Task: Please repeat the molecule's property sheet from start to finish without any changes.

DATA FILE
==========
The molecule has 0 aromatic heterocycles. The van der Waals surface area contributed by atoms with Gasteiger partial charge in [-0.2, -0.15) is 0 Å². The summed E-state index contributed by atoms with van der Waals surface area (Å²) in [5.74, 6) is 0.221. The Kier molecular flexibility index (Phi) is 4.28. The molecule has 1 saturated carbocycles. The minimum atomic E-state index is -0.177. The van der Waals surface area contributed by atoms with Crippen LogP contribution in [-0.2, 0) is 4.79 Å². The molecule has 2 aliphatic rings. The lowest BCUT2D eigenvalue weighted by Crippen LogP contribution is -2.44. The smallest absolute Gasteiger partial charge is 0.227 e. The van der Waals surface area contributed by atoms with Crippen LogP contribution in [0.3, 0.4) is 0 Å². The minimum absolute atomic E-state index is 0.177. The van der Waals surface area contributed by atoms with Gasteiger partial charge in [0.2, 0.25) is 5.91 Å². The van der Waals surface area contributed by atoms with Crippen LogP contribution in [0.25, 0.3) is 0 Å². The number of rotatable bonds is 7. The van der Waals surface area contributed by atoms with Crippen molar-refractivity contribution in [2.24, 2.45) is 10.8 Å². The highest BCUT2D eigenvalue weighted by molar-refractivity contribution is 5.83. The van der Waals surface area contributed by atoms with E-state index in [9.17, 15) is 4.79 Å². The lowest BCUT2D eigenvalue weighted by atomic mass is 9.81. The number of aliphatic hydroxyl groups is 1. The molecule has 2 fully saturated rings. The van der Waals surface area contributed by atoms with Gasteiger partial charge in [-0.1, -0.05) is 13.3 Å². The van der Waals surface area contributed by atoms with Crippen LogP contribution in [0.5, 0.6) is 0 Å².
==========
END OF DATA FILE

The molecule has 0 aromatic heterocycles. The van der Waals surface area contributed by atoms with Gasteiger partial charge in [-0.2, -0.15) is 0 Å². The summed E-state index contributed by atoms with van der Waals surface area (Å²) in [5.74, 6) is 0.221. The Kier molecular flexibility index (Phi) is 4.28. The molecule has 1 saturated carbocycles. The minimum atomic E-state index is -0.177. The van der Waals surface area contributed by atoms with Crippen LogP contribution in [-0.2, 0) is 4.79 Å². The molecule has 2 aliphatic rings. The lowest BCUT2D eigenvalue weighted by Crippen LogP contribution is -2.44. The smallest absolute Gasteiger partial charge is 0.227 e. The van der Waals surface area contributed by atoms with Crippen LogP contribution in [0.3, 0.4) is 0 Å². The minimum absolute atomic E-state index is 0.177. The van der Waals surface area contributed by atoms with Gasteiger partial charge in [0.2, 0.25) is 5.91 Å². The van der Waals surface area contributed by atoms with Crippen LogP contribution in [0.25, 0.3) is 0 Å². The number of rotatable bonds is 7. The van der Waals surface area contributed by atoms with Crippen molar-refractivity contribution in [2.24, 2.45) is 10.8 Å². The highest BCUT2D eigenvalue weighted by molar-refractivity contribution is 5.83. The van der Waals surface area contributed by atoms with E-state index in [9.17, 15) is 4.79 Å². The lowest BCUT2D eigenvalue weighted by atomic mass is 9.81. The number of aliphatic hydroxyl groups is 1. The molecule has 2 fully saturated rings. The van der Waals surface area contributed by atoms with Gasteiger partial charge in [-0.1, -0.05) is 13.3 Å². The van der Waals surface area contributed by atoms with Crippen LogP contribution in [0.5, 0.6) is 0 Å².